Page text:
Terry: Gibberellic acid, is the form primarily best, I understand, with phalaris, particularly in the older varieties of phalaris? What about the winter active ones?

Lisa: Yup. So the-

Terry:That have already got these ...

Lisa:Yep. Yep. So the question was just about gibberellic acid, which I'll cover that in a bit more detail in a minute. Yeah, so whether they're like old Australian phalaris or winter acted cultivars, it works really well at a low rate. With the ryegrass, as in the [inaudible 00:08:50] for example, it works well, but you just use more per hectare. So it still works on the-

Terry: Even on the high-

Lisa: Yeah.

Terry: [inaudible 00:08:58]

Lisa:Yeah, yeah, yeah, yeah. It works on most species. It just depends on how much bulk you can grow depending on the species. That's all. So if you've got something that's, if you've got a good grass pasture, nitrogen and gibberellic acid will give you more bulk, where if you've got a weedy or more clover dominant pasture, you just won't grow the bulk. So they still might respond, but you just won't grow as much. So the cost of it is, it's not as cost effective. Yeah. But yeah, but that it'll work on those ryegrasses.

Terry: Do you usually combine them?

Lisa: I'll come to that, yeah. Yep. So nitrogen. Okay. So if you're going to use nitrogen, we want to have some good pastures, hopefully with some decent grasses in them. It doesn't matter whether they are annual or perennial. It could be annual rye, could be perennial rye, will just grow more bulk if we've got some grass sitting in there. And we want to have good background soil fertility, so we haven't gotten anything holding back the response.

When can we use it? So moisture and temperature are important. So we want to wait after the autumn break. We wouldn't use it straight away, because it's probably too dry. And there's also some nitrogen in the system from mineralization. So if we've had a dry summer, they'll be in, kicking around when the organic material is broken down. So when we get the autumn break, we have a flush of nitrogen's usually released. So you wouldn't want to use it straight away anyway, even if it was wet enough. Waiting a little bit of time is a sensible thing to do to use up the nitrogen that's in the soil, and then we might get, we'll get a better response. But we really need adequate moisture. So some parts of Victoria, people are sort of worried, they still haven't had enough rain to wet up to profile really well, but as long as you know the root zone has got moisture in it and the plants are actively growing and they are likely to regrow if you graze them, then you know it's okay to use it.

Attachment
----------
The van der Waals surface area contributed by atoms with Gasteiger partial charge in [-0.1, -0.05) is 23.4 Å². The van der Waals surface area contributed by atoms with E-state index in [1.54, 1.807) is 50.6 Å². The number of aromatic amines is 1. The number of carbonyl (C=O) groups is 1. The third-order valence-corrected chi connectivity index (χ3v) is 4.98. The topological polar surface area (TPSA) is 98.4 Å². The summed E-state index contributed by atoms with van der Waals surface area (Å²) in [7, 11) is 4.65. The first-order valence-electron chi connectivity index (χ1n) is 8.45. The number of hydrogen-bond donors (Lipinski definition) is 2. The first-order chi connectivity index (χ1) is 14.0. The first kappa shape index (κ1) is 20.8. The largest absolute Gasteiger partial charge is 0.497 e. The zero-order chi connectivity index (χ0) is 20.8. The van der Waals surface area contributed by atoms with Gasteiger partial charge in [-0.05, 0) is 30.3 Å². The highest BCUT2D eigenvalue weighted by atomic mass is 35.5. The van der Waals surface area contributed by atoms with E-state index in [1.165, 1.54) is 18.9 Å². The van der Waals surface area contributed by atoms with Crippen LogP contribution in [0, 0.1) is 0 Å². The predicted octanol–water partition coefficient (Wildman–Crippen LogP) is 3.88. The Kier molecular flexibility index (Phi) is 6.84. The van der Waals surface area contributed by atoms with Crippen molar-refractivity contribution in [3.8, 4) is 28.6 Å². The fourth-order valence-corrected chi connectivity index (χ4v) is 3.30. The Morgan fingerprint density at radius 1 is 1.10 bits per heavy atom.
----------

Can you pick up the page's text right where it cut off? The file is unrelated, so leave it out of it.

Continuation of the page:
So the autumn break, it's usually touch and go and you probably wouldn't want to use it in anyway, because we've already got in kicking around in the system. So the pasture has to be growing. With our temperate grasses, it doesn't matter whether they're annual, perennial, ryegrass, cocksfoot, fescue, phalaris, any other varieties, they'll grow when the soil temps are above four degrees, they'll be growing. But to get better responses out of nitrogen there, you'd want to have the soil temp up around eight to 10, which it is kicking around at the moment, and in Southern districts it might even be 12. So they've still got plenty of potential to use if they've got the moisture. But some areas around that eight to 10 that that's when you get good... You could theoretically use it at four degrees, soil temp, but you just won't get as good of results with it.

Yeah. For people with subtropical grasses, obviously they shut down when the soil temp drops down below 10. So apply after grazing a paddock, so if you are rotationally grazing it works in really well, because you might have just grazed the paddock off, and then you can put the end on after grazing, and then not come back until the next rotation, which might be hopefully maybe six weeks in winter, which fits in perfectly with the time it takes for the nitrogen to give you a good response. And if you just come in earlier, you're not going to get the full response.